Interestingly, neither the Hitachi nor the Stanbio assays (both colorimetric methods, both apparently affected by increased bilirubin concentrations in ALF sera) reported false positive APAP concentrations with increased bilirubin concentrations in healthy human sera. This finding seems to confirm that, at least for these assays, that bilirubin itself may not be the interfering factor, but rather may simply correlate with the concentration of another substance or substances present in sera from patients with severe liver injury.

In ALF samples, we observed 2 distinct outliers with the AAA-INDP-D method; however, visual inspection of the data in Figs. 1B and and22 for the AAA-INDP-D acetaminophen method clearly indicates that the bulk (34/36 data points) of the apparent acetaminophen values by this method was less than the lower limit of detection (2.0 mg/l) for this method. Although it is difficult to explain the 2 outlier values for apparent acetaminophen concentration in Fig. 1B, both of these values occurred in samples containing relatively low (1.0 mg/dl and 2.0 mg/dl) total bilirubin concentration and the magnitude of the apparent acetaminophen concentration in these samples was also low (1.8 μg/ml and 4.3 μg/ml) and clinically insignificant. The presence of other interfering substances in larger quantities in these 2 samples would explain these results. Moreover, 2 of the acetaminophen methods (AAA-INDP-D and AAA-INDP-H) (Fig. 1B and E) that we evaluated were based on the same reaction principle, yet only one of these methods (AAA-INDP-H; Fig. 1E) demonstrated a substantial effect of bilirubin on apparent acetaminophen concentration.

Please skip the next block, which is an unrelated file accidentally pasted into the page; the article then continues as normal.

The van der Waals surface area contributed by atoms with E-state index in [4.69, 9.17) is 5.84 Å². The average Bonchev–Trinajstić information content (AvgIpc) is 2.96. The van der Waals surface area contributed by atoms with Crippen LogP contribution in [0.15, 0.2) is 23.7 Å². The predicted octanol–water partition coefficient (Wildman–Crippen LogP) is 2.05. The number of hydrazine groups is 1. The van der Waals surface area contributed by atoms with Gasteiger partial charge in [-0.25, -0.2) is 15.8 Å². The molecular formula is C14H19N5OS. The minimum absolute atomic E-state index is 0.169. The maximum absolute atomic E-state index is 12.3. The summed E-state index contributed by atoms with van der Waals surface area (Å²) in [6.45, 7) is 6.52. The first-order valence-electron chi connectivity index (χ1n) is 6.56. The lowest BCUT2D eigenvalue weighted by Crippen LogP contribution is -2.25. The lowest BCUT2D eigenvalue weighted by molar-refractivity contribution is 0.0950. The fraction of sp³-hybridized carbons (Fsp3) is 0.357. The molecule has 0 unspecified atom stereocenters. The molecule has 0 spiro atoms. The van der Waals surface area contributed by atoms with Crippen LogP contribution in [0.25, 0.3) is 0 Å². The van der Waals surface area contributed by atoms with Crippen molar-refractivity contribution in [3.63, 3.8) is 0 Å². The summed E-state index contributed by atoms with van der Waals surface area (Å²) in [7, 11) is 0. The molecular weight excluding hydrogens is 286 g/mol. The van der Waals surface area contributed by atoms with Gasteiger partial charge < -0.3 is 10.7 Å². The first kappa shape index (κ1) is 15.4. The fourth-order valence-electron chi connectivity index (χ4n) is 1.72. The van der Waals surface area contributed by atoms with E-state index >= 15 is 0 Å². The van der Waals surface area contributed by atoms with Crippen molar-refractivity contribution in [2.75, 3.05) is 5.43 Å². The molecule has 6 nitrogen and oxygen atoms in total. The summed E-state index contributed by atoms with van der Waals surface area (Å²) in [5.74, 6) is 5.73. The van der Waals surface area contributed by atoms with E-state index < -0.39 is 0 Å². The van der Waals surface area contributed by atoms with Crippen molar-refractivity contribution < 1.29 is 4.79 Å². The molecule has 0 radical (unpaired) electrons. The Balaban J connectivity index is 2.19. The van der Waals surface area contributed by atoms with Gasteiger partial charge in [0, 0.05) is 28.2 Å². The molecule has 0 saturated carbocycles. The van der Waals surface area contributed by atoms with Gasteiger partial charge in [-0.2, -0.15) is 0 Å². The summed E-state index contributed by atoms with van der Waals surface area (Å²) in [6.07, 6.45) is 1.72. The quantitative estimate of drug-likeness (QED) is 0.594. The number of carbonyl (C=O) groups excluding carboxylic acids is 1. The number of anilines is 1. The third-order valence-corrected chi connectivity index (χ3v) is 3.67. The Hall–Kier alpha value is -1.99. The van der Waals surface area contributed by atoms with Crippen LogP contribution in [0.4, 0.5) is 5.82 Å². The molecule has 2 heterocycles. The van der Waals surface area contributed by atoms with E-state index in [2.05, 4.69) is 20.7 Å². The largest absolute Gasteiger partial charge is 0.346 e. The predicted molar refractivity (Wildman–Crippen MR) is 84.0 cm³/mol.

Our findings confirm the results of prior papers reporting the potential for false positive acetaminophen results when hyperbilirubinemic sera are assayed by various methods, [4,5] especially colorimetrically-based assays, and they broaden the understanding of this phenomenon in several ways. First, we tested serum samples from a large number of patients with liver injury from a variety of causes and a broad range of bilirubin concentrations up to ~60 mg/dl. We demonstrated that the relationship between apparent acetaminophen concentration and bilirubin concentration can approach linearity with some assays but is much less predictable using most methods. We demonstrated that 3 of the 6 most commonly used acetaminophen assays were markedly affected by sera from patients with liver injury and increased bilirubin concentrations. This finding underscores the potential for the widespread occurrence of false positive acetaminophen concentrations that at least correlate with the presence of, but are not necessarily caused by, high serum bilirubin concentrations. The finding that only one of the assays appears to be affected specifically by bilirubin, as opposed to other substances present in acute liver injury sera, raises the intriguing question of what these other substances may be.